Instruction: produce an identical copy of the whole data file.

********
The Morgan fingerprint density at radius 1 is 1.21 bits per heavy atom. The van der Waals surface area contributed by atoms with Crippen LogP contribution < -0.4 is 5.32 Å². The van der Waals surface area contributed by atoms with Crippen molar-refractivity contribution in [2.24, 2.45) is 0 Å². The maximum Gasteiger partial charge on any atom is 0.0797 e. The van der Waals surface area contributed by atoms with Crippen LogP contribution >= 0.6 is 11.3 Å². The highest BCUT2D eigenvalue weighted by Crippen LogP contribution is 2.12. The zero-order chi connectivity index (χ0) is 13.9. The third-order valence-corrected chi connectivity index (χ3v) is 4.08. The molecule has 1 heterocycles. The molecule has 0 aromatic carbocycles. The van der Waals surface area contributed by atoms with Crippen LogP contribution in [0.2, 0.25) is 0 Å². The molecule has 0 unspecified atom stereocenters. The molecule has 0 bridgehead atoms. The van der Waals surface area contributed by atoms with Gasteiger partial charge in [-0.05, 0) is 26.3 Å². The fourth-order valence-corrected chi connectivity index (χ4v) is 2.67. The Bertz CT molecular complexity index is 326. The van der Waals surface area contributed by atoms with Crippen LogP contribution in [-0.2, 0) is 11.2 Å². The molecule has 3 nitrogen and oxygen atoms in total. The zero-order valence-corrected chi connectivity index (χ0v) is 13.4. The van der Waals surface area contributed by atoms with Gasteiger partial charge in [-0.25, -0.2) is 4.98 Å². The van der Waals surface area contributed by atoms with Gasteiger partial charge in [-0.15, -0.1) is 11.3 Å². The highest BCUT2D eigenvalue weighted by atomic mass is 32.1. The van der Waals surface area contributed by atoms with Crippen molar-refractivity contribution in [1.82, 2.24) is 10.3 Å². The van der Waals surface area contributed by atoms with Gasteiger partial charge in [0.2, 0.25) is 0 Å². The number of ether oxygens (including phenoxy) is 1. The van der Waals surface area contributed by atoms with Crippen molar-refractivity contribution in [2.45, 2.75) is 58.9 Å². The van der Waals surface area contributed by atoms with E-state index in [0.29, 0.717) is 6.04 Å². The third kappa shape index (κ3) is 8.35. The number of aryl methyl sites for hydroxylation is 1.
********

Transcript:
The Morgan fingerprint density at radius 1 is 1.21 bits per heavy atom. The van der Waals surface area contributed by atoms with Crippen LogP contribution < -0.4 is 5.32 Å². The van der Waals surface area contributed by atoms with Crippen molar-refractivity contribution in [2.24, 2.45) is 0 Å². The maximum Gasteiger partial charge on any atom is 0.0797 e. The van der Waals surface area contributed by atoms with Crippen LogP contribution >= 0.6 is 11.3 Å². The highest BCUT2D eigenvalue weighted by Crippen LogP contribution is 2.12. The zero-order chi connectivity index (χ0) is 13.9. The third-order valence-corrected chi connectivity index (χ3v) is 4.08. The molecule has 1 heterocycles. The molecule has 0 aromatic carbocycles. The van der Waals surface area contributed by atoms with Crippen LogP contribution in [0.2, 0.25) is 0 Å². The molecule has 0 unspecified atom stereocenters. The molecule has 0 bridgehead atoms. The van der Waals surface area contributed by atoms with Gasteiger partial charge in [-0.05, 0) is 26.3 Å². The fourth-order valence-corrected chi connectivity index (χ4v) is 2.67. The Bertz CT molecular complexity index is 326. The van der Waals surface area contributed by atoms with Crippen LogP contribution in [-0.2, 0) is 11.2 Å². The molecule has 3 nitrogen and oxygen atoms in total. The zero-order valence-corrected chi connectivity index (χ0v) is 13.4. The van der Waals surface area contributed by atoms with Gasteiger partial charge in [-0.25, -0.2) is 4.98 Å². The van der Waals surface area contributed by atoms with Gasteiger partial charge in [-0.15, -0.1) is 11.3 Å². The highest BCUT2D eigenvalue weighted by atomic mass is 32.1. The van der Waals surface area contributed by atoms with Crippen molar-refractivity contribution in [1.82, 2.24) is 10.3 Å². The van der Waals surface area contributed by atoms with Gasteiger partial charge in [0.2, 0.25) is 0 Å². The number of ether oxygens (including phenoxy) is 1. The van der Waals surface area contributed by atoms with Crippen molar-refractivity contribution in [2.45, 2.75) is 58.9 Å². The van der Waals surface area contributed by atoms with E-state index in [0.29, 0.717) is 6.04 Å². The third kappa shape index (κ3) is 8.35. The number of aryl methyl sites for hydroxylation is 1.